______________________________________Region or Direction         Tensile Strength                       Temperature ofof Sample     (kp/mm2) Sample (° C)______________________________________a             162            20a             superplastic  950         behavoir50/50         121            2050/50         10.5          950b             100.6          20b             16            950Z(1)          102.8          20Z(2)          superplastic  950         behavior______________________________________

The Z(1) sample failed in the b-region, Z(2) in the a-region.

It is obviously also possible to make a specimen the spatial composition of which exhibits locally different oxidation behavior. For this, as a further example, likewise consider a mixture of two powder types, with the powder A corresponding to the above-mentioned powder type IN-100 and powder B having the following composition: 25% Cr, 4% Al, 1% Y, remainder Ni. Both powders were conventionally produced by atomization in an inert gas. Only the sieve fraction <100 μm was used. As in the previously described example, these powders were deposited in layers in a container, so that different layers were formed one over another by continuously varying the mixing ratios between A and B. After welding shut the evacuated container, the powder was heated to 1100° C and held at this temperature for two hours. Next the powder was compacted by forging. Thereafter, the mix was compacted to 10 mm thickness by hot-rolling in the x-direction. A 100 hour long oxidation test in still air and at a temperature of 1100° C resulted, for a sample from the 100% A-powder region, in a weight increase of 50 mg/cm3 and for a sample from the 100% B-powder region, in a weight increase of 0.6 mg/cm3.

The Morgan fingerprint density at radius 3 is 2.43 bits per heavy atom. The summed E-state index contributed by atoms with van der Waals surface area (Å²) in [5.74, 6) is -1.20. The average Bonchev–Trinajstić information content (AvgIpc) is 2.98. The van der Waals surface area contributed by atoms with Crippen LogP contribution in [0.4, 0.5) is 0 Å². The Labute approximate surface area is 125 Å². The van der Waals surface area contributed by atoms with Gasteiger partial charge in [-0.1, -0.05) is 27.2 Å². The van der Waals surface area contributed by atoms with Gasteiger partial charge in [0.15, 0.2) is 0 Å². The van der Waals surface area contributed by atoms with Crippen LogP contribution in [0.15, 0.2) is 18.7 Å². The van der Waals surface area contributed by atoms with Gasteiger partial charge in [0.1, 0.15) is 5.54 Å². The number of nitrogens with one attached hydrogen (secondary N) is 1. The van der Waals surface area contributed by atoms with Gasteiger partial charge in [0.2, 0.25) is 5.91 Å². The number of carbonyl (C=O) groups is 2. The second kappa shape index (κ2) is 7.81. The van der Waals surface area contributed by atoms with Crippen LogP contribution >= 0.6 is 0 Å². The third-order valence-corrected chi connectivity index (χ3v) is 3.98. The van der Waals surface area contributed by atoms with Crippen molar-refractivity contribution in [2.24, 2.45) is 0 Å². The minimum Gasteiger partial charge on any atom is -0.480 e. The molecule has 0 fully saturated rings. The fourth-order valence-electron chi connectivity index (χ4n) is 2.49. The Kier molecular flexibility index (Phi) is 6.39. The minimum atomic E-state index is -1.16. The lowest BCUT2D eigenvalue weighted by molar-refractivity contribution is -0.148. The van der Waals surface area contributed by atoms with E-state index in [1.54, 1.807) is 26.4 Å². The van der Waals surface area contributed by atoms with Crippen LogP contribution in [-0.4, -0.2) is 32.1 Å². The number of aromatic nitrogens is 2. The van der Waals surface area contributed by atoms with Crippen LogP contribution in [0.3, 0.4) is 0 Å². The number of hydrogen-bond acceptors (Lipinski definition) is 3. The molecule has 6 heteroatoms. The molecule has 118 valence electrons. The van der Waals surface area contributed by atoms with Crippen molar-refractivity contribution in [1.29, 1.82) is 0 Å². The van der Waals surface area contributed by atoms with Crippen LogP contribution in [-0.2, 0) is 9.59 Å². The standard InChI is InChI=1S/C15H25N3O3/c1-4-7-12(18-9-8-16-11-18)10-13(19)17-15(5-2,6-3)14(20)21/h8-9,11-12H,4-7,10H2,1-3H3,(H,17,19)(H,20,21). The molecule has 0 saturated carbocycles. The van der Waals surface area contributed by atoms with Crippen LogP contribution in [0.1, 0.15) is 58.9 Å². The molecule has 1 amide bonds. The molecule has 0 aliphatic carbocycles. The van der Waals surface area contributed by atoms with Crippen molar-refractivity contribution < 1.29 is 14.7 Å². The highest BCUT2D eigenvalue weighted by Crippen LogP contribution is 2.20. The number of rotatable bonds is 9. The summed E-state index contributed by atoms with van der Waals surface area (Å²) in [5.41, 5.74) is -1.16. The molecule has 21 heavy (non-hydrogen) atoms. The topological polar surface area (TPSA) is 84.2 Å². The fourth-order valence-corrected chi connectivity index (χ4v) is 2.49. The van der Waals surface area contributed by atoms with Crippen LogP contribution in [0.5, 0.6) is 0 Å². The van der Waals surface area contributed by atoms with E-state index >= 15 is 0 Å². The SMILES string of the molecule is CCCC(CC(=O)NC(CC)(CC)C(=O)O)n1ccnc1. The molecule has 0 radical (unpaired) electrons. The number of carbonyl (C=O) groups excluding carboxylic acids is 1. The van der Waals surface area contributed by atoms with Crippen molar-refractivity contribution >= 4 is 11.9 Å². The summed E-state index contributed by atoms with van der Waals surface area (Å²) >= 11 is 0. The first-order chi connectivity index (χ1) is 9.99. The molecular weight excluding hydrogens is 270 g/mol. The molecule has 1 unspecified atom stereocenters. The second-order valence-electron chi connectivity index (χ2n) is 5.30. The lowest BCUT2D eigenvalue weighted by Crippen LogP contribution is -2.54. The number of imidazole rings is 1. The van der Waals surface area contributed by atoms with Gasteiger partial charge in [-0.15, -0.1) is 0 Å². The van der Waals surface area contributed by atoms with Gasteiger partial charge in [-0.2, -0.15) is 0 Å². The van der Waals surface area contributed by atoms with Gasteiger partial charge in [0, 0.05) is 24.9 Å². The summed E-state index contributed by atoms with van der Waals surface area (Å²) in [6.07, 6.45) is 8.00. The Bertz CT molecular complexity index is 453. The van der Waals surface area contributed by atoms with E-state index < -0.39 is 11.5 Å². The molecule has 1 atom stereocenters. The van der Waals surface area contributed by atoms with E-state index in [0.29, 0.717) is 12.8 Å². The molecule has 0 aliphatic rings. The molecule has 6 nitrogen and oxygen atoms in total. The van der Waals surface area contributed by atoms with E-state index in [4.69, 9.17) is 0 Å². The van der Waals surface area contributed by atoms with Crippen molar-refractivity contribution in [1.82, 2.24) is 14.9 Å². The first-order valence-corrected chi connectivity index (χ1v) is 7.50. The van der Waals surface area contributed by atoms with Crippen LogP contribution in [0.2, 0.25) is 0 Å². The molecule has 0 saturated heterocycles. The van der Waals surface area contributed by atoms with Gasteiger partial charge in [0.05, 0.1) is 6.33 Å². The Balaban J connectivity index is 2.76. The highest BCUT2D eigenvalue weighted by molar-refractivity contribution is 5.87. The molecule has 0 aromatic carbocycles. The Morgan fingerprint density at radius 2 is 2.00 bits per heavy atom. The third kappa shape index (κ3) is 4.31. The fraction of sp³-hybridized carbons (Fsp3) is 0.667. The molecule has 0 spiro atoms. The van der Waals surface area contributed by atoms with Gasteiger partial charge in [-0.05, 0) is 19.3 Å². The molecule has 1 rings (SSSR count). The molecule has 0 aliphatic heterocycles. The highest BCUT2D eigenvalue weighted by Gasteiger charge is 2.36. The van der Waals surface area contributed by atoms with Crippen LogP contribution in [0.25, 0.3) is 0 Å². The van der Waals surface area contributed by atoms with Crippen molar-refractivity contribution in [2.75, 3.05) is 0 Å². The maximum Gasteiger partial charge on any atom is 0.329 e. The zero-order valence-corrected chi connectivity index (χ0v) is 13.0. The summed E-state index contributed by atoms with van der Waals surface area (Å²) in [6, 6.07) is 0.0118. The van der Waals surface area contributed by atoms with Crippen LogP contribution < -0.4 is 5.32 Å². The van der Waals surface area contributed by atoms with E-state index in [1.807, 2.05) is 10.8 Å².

In like fashion, the method of this invention can be used to prepare a substance which displays a spatial variation of any desired property by mixing two or more component substances which are suitably different from each other in the nature of this property.

Having now fully described the invention, it will be apparent to one of ordinary skill in the art that many changes and modifications can be made thereto without departing from the spirit or scope of the invention as set forth herein.

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Referenced by
Citing PatentFiling datePublication dateApplicantTitle
US4314007 *Aug 6, 1979Feb 2, 1982Bbc Brown, Boveri & Company LimitedTurbine blade, oxide dispersion alloy core, cladding
US4329175 *Dec 5, 1979May 11, 1982Rolls-Royce LimitedProducts made by powder metallurgy and a method therefore